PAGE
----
Hackney residents marched across the borough over the weekend and drenched the Town Hall steps in black liquid, calling for an end to its investments in fossil fuels.

The protest on May 22, organised by Extinction Rebellion (XR) and supported by grassroots group Divest Hackney, saw large numbers of people march for the climate, urging the Hackney Council Pension Fund to fully divest from fossil fuels.

Local XR campaigner, Joe Coroneo-Seaman said: “This is just the beginning. There’s simply too much at stake for Hackney council to continue to pour millions into companies that are actively putting profit before the lives of millions of people across the globe.

"We need to invest in our future, not fossil fuels.”

%image(15009858, type="article-full", alt="Local XR and Divest Hackney campaigners at Hackney Town Hall protesting the council's investment in fossil fuels.")

The rally follows a report released in February which revealed the £35m the council continues to invest in fossil fuel companies like BP, Shell, BHP and ExxonMobil, despite declaring a climate emergency in 2019.

Stine Wilhelmsen from Divest Hackney, added: “Hackney council’s decision to remain invested in oil, coal and gas companies is looking increasingly reckless and irresponsible with each passing day."

%image(15009324, type="article-full", alt="Local people gathered at Hackney Downs Park at noon and marched across Hackney, finally rallying outside the Town Hall, demanding the council fully divest from fossil fuels.")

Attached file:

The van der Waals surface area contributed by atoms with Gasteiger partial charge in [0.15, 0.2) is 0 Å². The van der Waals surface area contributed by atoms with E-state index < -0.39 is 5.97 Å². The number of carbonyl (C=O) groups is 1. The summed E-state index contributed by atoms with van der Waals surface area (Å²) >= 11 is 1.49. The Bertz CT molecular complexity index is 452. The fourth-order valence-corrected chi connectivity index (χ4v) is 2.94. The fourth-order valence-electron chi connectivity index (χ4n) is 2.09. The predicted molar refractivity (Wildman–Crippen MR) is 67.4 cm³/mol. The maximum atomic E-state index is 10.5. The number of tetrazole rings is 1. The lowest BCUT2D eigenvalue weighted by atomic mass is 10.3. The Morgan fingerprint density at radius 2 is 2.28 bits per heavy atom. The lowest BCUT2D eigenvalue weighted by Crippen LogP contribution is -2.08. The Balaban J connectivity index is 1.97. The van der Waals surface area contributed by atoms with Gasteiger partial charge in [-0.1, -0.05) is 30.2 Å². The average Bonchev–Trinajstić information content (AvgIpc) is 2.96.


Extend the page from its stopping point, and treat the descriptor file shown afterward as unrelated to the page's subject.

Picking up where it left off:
Earlier this year on March 17, the pension fund shared a new timeline to review further decarbonisation of its investments to reflect the council’s 2040 net zero commitment and the UN's target to limit global warming to 1.5C above pre-industrial revolution average.

But the council's "gradual" approach was met with criticism from climate action groups.

%image(15009859, type="article-full", alt="The climate march across Hackney included drummers and a big pink banner.")

Ian Williams, Hackney's Group Director of Finance and Corporate Resources, said at the time, that the borough's pension fund had led in taking "strong action" to tackle climate change.

He said it had reduced its exposure to fossil fuel reserves by 31 per cent over three years and was on track to further reduce exposure by at least 50 per cent over the next three.

Mr Williams added that the council's 50 per cent target is "a step towards a fossil fuel free fund in the future".

%image(15009860, type="article-full", alt="In February, it was revealed that Hackney council continues to invest £35m in fossil fuel companies.")

XR Hackney and Divest Hackney plan to continue putting pressure on the council to divest this year as the Pension Committee revisits its responsible investment strategy and the UK prepares to host the COP26 climate negotiations in Glasgow in November.

In July, organisers are planning a Hackney People's Assembly on the council's investments.

Hackney Council was contacted for comment.

%image(15009861, type="article-full", alt="A pink protest sign reads: "Hackney helping fund the climate crisis."")

%image(15009862, type="article-full", alt="A local campaigner on the march.")

%image(15009863, type="article-full", alt="Campaigners marching peacefully through the streets of Hackney.")

%image(15009864, type="article-full", alt="Police approach a local protester, as they smear what looks like oil, over Hackney Town Hall's steps.")